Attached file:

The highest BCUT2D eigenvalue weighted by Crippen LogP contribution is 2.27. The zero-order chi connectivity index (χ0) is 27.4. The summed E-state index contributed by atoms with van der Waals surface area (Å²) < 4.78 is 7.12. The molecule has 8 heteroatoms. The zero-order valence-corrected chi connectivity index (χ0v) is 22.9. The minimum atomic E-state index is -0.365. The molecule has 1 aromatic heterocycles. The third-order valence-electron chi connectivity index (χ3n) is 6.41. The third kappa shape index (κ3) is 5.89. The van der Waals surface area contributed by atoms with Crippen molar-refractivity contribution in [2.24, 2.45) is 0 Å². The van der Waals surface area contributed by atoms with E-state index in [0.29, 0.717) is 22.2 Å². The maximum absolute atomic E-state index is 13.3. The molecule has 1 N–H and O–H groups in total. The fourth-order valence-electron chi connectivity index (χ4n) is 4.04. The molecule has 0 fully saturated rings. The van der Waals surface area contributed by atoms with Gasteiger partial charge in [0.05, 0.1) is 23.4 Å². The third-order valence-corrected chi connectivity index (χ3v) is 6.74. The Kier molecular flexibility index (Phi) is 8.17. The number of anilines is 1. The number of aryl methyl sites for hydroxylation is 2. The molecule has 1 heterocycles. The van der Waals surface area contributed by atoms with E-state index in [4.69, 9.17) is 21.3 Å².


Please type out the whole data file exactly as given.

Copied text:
The highest BCUT2D eigenvalue weighted by Crippen LogP contribution is 2.27. The zero-order chi connectivity index (χ0) is 27.4. The summed E-state index contributed by atoms with van der Waals surface area (Å²) < 4.78 is 7.12. The molecule has 8 heteroatoms. The zero-order valence-corrected chi connectivity index (χ0v) is 22.9. The minimum atomic E-state index is -0.365. The molecule has 1 aromatic heterocycles. The third-order valence-electron chi connectivity index (χ3n) is 6.41. The third kappa shape index (κ3) is 5.89. The van der Waals surface area contributed by atoms with Crippen molar-refractivity contribution in [2.24, 2.45) is 0 Å². The van der Waals surface area contributed by atoms with E-state index in [0.29, 0.717) is 22.2 Å². The maximum absolute atomic E-state index is 13.3. The molecule has 1 N–H and O–H groups in total. The fourth-order valence-electron chi connectivity index (χ4n) is 4.04. The molecule has 0 fully saturated rings. The van der Waals surface area contributed by atoms with Gasteiger partial charge in [0.05, 0.1) is 23.4 Å². The third-order valence-corrected chi connectivity index (χ3v) is 6.74. The Kier molecular flexibility index (Phi) is 8.17. The number of anilines is 1. The number of aryl methyl sites for hydroxylation is 2. The molecule has 1 heterocycles. The van der Waals surface area contributed by atoms with E-state index in [4.69, 9.17) is 21.3 Å².